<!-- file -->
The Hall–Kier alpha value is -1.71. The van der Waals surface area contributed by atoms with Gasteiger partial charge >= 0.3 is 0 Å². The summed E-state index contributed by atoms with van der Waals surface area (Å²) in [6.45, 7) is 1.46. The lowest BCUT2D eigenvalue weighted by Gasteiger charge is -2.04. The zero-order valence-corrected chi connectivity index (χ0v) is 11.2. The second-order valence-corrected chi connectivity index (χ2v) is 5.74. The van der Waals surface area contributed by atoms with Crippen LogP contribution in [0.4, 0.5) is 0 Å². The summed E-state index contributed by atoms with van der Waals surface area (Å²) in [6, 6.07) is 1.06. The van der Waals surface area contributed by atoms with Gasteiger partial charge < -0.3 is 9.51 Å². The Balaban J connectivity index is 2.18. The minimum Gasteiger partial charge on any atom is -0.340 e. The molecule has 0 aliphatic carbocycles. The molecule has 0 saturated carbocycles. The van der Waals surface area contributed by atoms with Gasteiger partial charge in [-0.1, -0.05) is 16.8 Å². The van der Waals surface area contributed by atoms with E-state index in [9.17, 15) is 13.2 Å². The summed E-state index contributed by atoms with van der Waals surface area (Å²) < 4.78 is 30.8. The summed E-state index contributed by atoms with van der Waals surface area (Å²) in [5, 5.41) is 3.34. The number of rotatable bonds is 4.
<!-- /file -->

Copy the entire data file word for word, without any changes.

The Hall–Kier alpha value is -1.71. The van der Waals surface area contributed by atoms with Gasteiger partial charge >= 0.3 is 0 Å². The summed E-state index contributed by atoms with van der Waals surface area (Å²) in [6.45, 7) is 1.46. The lowest BCUT2D eigenvalue weighted by Gasteiger charge is -2.04. The zero-order valence-corrected chi connectivity index (χ0v) is 11.2. The second-order valence-corrected chi connectivity index (χ2v) is 5.74. The van der Waals surface area contributed by atoms with Crippen LogP contribution in [0.4, 0.5) is 0 Å². The summed E-state index contributed by atoms with van der Waals surface area (Å²) in [6, 6.07) is 1.06. The van der Waals surface area contributed by atoms with Gasteiger partial charge < -0.3 is 9.51 Å². The Balaban J connectivity index is 2.18. The minimum Gasteiger partial charge on any atom is -0.340 e. The molecule has 0 aliphatic carbocycles. The molecule has 0 saturated carbocycles. The van der Waals surface area contributed by atoms with Gasteiger partial charge in [-0.1, -0.05) is 16.8 Å². The van der Waals surface area contributed by atoms with E-state index in [9.17, 15) is 13.2 Å². The summed E-state index contributed by atoms with van der Waals surface area (Å²) < 4.78 is 30.8. The summed E-state index contributed by atoms with van der Waals surface area (Å²) in [5, 5.41) is 3.34. The number of rotatable bonds is 4.